The day I met Michael Heseltine

Me and Michael Heseltine

It was a tumultuous time in British politics. Prime minister John Major had just resigned as leader of the Conservative party in a desperate attempt to get his critics to put up or shut up.

All eyes were on Michael Heseltine, whose challenge to Margaret Thatcher in 1990 destroyed the Iron Lady’s premiership. Major’s fate appeared to be in Hezza’s hands. Would he slay another Tory prime minister? No – days later, he affirmed his loyalty to Major, who made him deputy prime minister.

The night I met him, he was in good spirits. The occasion was a reception at B.A.T Industries, the owner of Eagle Star, the insurance company I worked for. We had something in common: when he returned to government under Major as environment secretary he set up a competition called City Challenge. Inner city areas had to bid for funding by partnering with the private sector. I was seconded by B.A.T Industries to Lambeth Council to bid for funding for Brixton. Hezza had reportedly told Lambeth not to bother as jt had no chance. (The Tories had long memories of Lambeth’s left wing leadership in the 1980s under Red Ted Knight.) It seemed a daunting assignment.

Lambeth listened. We put together a community partnership to present to the London directors of the Department of the Environment. We held our presentation at Stockwell Park School, and I drafted speeches for the various participants. I wrote a briefing paper that set the case for Lambeth, pointing out that Brixton had produced a prime minister, reference to John Major, who made much of his humble origins. Against the odds, we won.

Eagle Star News reports on my City Challenge, November 1992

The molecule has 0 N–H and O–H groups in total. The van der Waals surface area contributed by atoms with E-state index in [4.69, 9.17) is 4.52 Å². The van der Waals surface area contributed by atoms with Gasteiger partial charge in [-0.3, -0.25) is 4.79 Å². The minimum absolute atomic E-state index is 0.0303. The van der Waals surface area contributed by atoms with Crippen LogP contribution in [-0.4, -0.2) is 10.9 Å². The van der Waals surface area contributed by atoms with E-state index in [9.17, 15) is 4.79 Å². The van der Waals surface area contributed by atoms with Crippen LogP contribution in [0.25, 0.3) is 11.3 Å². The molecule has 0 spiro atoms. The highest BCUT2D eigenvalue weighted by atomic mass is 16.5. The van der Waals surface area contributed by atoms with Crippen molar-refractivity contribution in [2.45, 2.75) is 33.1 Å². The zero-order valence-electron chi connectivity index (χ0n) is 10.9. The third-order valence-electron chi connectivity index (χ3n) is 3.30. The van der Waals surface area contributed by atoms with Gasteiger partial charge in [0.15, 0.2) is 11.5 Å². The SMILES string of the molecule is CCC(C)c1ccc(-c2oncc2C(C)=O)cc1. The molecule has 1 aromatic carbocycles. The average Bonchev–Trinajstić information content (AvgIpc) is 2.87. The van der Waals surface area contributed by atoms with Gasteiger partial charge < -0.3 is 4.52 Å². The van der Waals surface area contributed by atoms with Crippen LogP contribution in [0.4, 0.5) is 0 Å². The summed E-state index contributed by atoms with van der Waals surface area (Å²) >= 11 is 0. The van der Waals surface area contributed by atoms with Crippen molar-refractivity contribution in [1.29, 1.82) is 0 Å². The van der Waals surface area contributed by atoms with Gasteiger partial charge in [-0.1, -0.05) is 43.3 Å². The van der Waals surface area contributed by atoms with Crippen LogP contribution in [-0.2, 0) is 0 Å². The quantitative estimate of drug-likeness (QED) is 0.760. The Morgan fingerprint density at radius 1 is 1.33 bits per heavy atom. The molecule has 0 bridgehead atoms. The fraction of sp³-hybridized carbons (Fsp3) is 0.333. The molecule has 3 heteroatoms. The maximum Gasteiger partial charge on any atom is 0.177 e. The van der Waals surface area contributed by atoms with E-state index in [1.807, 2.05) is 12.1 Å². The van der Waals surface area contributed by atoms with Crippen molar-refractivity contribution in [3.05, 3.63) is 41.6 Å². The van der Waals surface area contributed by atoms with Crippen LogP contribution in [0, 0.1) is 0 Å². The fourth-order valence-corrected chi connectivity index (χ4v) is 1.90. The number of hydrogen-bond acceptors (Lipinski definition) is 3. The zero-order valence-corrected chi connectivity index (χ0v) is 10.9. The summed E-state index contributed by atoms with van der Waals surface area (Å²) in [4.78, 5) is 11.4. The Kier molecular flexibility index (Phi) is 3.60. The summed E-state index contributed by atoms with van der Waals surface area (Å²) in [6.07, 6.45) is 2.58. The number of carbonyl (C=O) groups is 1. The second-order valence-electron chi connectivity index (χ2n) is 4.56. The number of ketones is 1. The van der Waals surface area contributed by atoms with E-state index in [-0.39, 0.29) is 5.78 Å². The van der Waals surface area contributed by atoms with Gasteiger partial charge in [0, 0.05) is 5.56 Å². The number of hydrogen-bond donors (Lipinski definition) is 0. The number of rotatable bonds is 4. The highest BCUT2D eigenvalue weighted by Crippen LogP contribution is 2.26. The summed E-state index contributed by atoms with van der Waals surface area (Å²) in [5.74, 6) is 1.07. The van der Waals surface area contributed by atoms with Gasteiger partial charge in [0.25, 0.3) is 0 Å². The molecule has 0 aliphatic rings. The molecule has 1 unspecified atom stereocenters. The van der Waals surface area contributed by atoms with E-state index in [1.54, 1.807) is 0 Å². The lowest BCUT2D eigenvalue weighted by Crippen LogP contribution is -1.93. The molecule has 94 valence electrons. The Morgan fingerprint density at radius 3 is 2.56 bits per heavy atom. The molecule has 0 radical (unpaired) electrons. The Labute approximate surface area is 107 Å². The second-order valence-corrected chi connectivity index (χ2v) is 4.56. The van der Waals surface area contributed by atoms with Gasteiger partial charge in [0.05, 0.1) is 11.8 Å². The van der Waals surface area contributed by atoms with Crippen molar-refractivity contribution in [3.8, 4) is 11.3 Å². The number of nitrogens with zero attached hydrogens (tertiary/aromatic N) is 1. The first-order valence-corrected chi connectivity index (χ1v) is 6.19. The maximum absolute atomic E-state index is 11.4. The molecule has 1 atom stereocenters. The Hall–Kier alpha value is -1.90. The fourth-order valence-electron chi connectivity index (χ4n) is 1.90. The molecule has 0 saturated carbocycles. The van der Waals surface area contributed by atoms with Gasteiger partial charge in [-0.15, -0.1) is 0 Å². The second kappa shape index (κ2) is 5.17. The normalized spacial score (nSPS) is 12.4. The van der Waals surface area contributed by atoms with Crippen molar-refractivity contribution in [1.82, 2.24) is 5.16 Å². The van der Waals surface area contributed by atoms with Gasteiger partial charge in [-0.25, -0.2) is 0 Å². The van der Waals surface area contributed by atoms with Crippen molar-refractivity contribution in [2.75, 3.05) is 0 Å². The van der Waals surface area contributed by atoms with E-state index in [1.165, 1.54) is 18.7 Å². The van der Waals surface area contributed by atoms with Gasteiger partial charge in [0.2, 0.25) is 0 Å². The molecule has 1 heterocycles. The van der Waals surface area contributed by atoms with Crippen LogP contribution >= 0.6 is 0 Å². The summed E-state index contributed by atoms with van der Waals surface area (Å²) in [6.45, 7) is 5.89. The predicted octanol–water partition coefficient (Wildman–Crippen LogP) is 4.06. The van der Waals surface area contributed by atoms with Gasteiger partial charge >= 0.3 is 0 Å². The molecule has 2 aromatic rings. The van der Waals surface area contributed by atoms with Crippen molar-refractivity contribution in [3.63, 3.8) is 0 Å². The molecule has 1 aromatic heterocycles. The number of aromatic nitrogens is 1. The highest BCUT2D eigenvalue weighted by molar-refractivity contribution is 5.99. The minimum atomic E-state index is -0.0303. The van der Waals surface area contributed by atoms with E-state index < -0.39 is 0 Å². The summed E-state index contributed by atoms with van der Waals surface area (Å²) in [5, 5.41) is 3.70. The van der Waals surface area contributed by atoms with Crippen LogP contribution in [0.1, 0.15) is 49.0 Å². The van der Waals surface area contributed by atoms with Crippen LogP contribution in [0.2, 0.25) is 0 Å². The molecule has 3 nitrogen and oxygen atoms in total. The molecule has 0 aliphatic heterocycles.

I was proud of the part I played, and enjoyed reminding Heseltine of Brixton’s triumph. Yet I was uneasy about the fact that the fate of people living in deprived areas was influenced by a competition. Surely governments have a responsibility for improving their lives, rather than leaving it to the whims of a competition? And the project ran into difficulties later, perhaps proving the doubters right.

Michael Heseltine was one of the most influential British politicians of the past 50 years. Born in Swansea in the 1930s, he was a successful businessman before entering politics. He was a passionate European who believed governments should play an active role in the economy and industry. (He promised to “intervene before breakfast, before lunch, before tea and before dinner” to promote British business.) He famously walked out of Thatcher’s cabinet in 1986 over the Westland affair – a now largely forgotten row about the future of the Westland helicopter company.

As the Tory party became more hostile to Europe, Heseltine’s star faded, but he remained one of the party’s star performers. Even in the run up to the Tories’ disastrous 1997 general election, his performances on BBC Radio’s Today programme were box office gold – compelling listening even for those of us keen to see the end of 18 years of Conservative rule.

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